34. As a Br-Eng user, I've never encountered doxx. Has anyone else? My spellchecker doesn't recognise it either.

    AmEng-BrEng, two. The first may well be a bit older than specifically this year, and is 'take the stand' meaning to go into the witness box. The second, is that I am beginning to hear 'step up to the plate'. That is odd as it's a reference to a sport most of us don't know much about. So the users may be using it wrong. It's used to mean something like 'come out to the front, take responsibility for and step into the firing line'.

    I've recently heard more than one person use the term 'take a rain check on' in a way which is definitely wrong as regards its original meaning. When used by a Br-Eng speaker, they almost invariably think it's a cool way of saying 'do the metaphorical equivalent of looking out of the window to check whether it's raining or not'. They're fooled by two things. First, 'check' in the expression isn't 'check' as we use it, but 'cheque'. Second, we don't have that system of issuing replacement tickets.

  35. I don't think "doxx" – either the noun or the verb, and both of which I thought were spelt d-o-x – is AmE or BrE. Internet-speak is a dialect of its own, and some (many?) of its words even cross languages. It just doesn't seem to be understood among people who don't spend a lot of time communicating across the various parts of the internet. That is to say, I doubt most of either general population would (currently) know the word, let alone use it.


  36. BrE > AmE: "Wait for it".

    This little speed bump has been making a slow but steady creep into American discourse. I just now heard it in a podcast called "Serial" (an offshoot of, wait for it,"This American Life", the NPR radio series - Americano enough for you?), and leapt up to nominate it for Word of the Year.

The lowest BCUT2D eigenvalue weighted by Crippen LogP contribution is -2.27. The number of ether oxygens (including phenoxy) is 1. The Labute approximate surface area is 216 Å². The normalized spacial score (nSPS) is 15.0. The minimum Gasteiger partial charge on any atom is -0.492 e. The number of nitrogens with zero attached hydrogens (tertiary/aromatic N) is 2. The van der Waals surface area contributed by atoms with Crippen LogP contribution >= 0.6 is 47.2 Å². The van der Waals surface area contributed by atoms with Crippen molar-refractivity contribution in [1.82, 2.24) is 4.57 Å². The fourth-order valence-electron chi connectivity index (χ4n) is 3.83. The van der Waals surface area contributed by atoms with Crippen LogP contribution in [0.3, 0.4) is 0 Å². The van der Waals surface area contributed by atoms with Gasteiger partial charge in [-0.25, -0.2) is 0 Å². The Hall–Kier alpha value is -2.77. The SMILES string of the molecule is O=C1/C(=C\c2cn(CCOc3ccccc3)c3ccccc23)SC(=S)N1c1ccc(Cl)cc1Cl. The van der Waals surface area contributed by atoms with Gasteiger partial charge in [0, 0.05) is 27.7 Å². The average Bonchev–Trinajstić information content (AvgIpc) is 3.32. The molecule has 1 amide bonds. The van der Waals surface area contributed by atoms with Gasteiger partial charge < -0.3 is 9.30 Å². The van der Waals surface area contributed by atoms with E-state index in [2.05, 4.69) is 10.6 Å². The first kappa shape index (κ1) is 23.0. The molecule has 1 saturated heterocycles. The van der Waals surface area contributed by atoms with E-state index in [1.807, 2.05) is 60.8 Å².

We haven't tired of it yet, but we will soon enough.

  37. @Peter Mork: Are you saying that "wait for it" has recently gone from BrE to AmE? I ask because I'm pretty sure it has been common in the U.S. for ages.

    I'm still voting for "dodgy". Perhaps it seems so only because the word has been on my mind lately, but I feel as if I've heard it way more frequently this week than ever before!

  38. It has been incremental, but I don't recall seeing it from a US source before the 0s. Maybe these slow burners get disqualified - I can't judge.

    Dodgy is good - I did (ahem!) nominate it a couple of years ago, but it may be ready for its coming out party.

  39. @Peter Mork

    In that case, I agree.

  40. Since it doesn't seem to have been suggested by anyone else here, I'm going to nominate "Black Friday" for US to UK. Previously, it's been treated as a bit of an oddity, with any UK mentions explaining about it coming after Thanksgiving, and media coverage tending to be of the "look at what those crazy Yanks do" style. This year the UK retail trade and the media seem to have embraced it unapologetically, with Black Friday sales in all sorts of very British shops, and endless reports of fights over televisions and toasters.

  41. Black Friday is not eligible, since it was 2013's WotY.

  42. I noticed the AmE "named for" rather than "named after" on a question on Pointless a couple of weeks ago, and it certainly stood out to hear it from Alexander Armstrong.

    However the one I'd actually nominate for AmE => BrE is "call out" in the sense of criticise / confront. It certainly seems more and more common.

  43. To a Br Eng speaker, 'for' is a really peculiar choice of preposition to use with 'named' when 'after' is so obviously the natural one. I only encountered it for the first time about three years ago when I realised it was quite widespread on Wikip(a)edia. But both 'for' and 'after' are already English words used universally on both sides of the Atlantic except slightly differently.